GOOD

The Federal Government Has Long Treated Nevada As A Nuclear Dumping Ground

Nevadans pointed out the safety risks in moving nuclear waste along highways and railroads to their state.

A 2015 tour of an entryway into the proposed Yucca Mountain nuclear waste repository. Photo by John Locher/AP Photo.

Nevadans can be forgiven for thinking they are in an endless loop of “The Walking Dead” TV series. Their least-favorite zombie federal project refuses to die.


In 2010, Congress had abandoned plans to turn Yucca Mountain, about 100 miles northwest of Las Vegas, into the nation’s only federal dump for nuclear waste so radioactive it requires permanent isolation. And the House recently voted by a wide margin to resume these efforts.

Nevada’s U.S. Sens. Dean Heller, a Republican, and Catherine Cortez Masto, a Democrat, have made their determination to block the latest Yucca proposal clear since the Trump administration first proposed resurrecting the project in early 2017.

While teaching and writing about the state’s history for more than 30 years, I have followed the Yucca Mountain fight from the beginning — as well as how Nevadans’ views have evolved on all things nuclear. The project could well go forward, but I believe that it probably won’t as long as there are political benefits to stopping it.

The roots of statewide resentment

Two-thirds of Nevadans oppose this plan, according to a 2017 poll. The state’s experience with federal actions, including nuclear weapons and waste, may help explain the proposed repository’s long-standing unpopularity.

When Nevada became a state in 1864, it had to cede all claims to federal land within its boundaries. This left the federal government owning more than 85% of the state, reducing its potential tax base, and angering ranchers who have chafed at federal controls and fees for grazing their livestock ever since.

In 1873, the U.S. adopted the gold standard, reducing the value of silver — large amounts of which came from Nevada, known as the “The Silver State.” After the “Crime of ’73,” Nevadan state leaders dedicated themselves to restoring silver as an anchor of monetary policy, to no avail.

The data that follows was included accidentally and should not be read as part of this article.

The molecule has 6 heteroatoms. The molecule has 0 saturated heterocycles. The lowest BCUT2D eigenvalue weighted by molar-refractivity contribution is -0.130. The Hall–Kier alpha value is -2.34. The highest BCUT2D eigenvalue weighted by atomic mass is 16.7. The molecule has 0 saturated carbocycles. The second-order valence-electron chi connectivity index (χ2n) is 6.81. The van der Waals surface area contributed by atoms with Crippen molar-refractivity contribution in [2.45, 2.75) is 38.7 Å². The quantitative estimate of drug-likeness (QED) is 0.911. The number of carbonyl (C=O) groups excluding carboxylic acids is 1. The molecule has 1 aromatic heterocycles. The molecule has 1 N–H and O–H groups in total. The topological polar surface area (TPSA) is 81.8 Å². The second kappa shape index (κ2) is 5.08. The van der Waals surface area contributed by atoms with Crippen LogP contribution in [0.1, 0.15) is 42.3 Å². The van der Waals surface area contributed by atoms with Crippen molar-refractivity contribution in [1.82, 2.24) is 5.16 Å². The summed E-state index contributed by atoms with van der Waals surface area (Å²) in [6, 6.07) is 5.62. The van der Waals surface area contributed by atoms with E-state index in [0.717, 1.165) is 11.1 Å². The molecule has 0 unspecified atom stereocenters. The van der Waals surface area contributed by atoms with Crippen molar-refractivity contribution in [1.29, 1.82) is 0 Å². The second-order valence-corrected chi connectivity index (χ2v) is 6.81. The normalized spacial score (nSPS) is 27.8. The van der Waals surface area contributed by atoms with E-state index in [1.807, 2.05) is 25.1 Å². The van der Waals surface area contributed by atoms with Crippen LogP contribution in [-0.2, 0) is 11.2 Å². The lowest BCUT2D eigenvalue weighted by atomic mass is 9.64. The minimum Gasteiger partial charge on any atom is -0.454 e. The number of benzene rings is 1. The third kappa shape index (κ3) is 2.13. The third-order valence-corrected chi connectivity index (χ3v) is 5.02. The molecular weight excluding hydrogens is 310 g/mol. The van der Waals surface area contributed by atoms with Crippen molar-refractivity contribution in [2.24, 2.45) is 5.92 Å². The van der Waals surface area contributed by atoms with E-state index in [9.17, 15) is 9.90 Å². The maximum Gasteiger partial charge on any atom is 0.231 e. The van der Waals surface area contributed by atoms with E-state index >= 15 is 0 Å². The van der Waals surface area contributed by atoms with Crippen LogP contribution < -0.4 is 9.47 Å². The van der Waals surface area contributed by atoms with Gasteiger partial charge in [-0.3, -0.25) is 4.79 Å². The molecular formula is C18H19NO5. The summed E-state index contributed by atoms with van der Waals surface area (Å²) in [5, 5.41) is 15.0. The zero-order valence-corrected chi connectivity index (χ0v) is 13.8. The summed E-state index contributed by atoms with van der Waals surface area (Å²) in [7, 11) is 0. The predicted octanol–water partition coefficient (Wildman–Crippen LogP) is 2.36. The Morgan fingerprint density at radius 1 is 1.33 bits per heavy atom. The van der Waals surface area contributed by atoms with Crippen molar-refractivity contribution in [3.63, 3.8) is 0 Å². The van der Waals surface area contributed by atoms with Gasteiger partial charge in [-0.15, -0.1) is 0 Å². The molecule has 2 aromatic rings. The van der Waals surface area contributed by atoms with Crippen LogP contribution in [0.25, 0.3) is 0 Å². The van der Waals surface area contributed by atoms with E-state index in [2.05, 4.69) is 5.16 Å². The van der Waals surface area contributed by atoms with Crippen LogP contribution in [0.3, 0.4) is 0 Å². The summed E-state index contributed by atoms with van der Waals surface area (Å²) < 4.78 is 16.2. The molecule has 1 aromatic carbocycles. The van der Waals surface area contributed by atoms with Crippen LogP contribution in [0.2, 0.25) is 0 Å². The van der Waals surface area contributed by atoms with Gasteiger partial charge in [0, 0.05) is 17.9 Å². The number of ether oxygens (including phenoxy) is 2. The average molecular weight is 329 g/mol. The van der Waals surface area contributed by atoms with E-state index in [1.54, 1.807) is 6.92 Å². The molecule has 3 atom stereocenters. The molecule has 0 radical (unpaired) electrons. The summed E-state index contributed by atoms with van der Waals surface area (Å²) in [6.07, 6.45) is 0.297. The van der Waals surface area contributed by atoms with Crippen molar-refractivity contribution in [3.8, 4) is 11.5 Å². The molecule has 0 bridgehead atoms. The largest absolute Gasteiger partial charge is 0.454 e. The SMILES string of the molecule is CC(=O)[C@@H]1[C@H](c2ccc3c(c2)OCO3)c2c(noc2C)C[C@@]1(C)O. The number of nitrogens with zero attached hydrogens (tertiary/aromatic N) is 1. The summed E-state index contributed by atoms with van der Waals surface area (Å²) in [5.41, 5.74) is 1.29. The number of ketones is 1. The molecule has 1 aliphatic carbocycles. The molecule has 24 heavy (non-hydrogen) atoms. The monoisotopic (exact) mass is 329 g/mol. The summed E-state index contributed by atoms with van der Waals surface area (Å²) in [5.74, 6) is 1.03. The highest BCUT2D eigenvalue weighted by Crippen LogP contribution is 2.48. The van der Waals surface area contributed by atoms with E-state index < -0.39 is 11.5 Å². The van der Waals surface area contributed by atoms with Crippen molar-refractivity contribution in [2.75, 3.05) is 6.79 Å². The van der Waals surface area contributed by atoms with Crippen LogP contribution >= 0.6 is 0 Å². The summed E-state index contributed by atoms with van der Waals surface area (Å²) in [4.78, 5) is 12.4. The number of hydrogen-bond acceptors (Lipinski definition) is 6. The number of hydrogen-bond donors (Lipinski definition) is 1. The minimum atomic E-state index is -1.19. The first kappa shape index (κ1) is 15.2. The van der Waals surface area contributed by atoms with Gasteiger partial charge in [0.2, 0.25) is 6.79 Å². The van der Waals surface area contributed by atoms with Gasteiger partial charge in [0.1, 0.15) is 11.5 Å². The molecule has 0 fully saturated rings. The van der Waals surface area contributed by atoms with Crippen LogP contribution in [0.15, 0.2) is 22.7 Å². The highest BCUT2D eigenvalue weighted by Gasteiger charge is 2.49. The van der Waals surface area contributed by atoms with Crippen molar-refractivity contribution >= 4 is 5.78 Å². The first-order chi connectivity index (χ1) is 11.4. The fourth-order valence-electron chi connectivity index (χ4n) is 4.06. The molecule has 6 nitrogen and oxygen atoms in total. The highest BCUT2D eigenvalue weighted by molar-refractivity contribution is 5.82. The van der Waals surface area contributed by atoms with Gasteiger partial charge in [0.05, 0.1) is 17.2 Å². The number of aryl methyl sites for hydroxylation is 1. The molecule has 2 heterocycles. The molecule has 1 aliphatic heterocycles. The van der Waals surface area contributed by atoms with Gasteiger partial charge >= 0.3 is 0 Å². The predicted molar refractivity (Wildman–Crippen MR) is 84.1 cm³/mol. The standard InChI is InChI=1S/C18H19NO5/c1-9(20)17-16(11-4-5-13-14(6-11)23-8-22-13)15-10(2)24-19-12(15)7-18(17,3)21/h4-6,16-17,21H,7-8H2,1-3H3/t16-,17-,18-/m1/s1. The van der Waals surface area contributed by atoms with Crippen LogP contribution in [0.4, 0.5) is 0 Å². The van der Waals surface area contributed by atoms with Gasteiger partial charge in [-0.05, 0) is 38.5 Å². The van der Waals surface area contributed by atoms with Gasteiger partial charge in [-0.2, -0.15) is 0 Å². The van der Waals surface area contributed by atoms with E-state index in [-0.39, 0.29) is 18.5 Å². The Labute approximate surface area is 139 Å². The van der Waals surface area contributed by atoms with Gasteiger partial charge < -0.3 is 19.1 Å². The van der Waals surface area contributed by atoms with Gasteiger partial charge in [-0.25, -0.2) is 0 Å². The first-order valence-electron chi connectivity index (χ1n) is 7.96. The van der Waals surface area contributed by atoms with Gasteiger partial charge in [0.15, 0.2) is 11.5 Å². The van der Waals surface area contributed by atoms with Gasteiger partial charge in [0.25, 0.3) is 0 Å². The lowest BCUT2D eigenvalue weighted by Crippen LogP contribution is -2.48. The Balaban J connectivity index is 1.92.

A series of boom-and-bust cycles ensued. Nevadans sought other means of prosperity, including some that other states shunned. In 1897, for example, Nevada hosted a world heavyweight boxing championship when other states refused.

That decision and the state’s declining population prompted the Chicago Tribune to suggest revoking Nevada’s statehood. Similar calls cropped up over Nevada’s permissive divorce and gambling laws.

A magnet for federal projects

Tourism, however, became central to Nevada’s economy. So did federal projects, like Hoover Dam, which enabled southern Nevada to obtain most of the water it needs to survive.

World War II and the Cold War prompted numerous federal projects that benefited southern Nevada. A wartime gunnery school evolved into Nellis Air Force Base, and a magnesium plant led to the founding of the City of Henderson.

In 1951, seeking a cheaper domestic location for nuclear tests and research, the Atomic Energy Commission chose part of Nellis. Until 1963, the Nevada Test Site was the scene of about 100 aboveground atomic tests, with more than 800 additional underground tests to follow until nuclear testing ceased in 1992.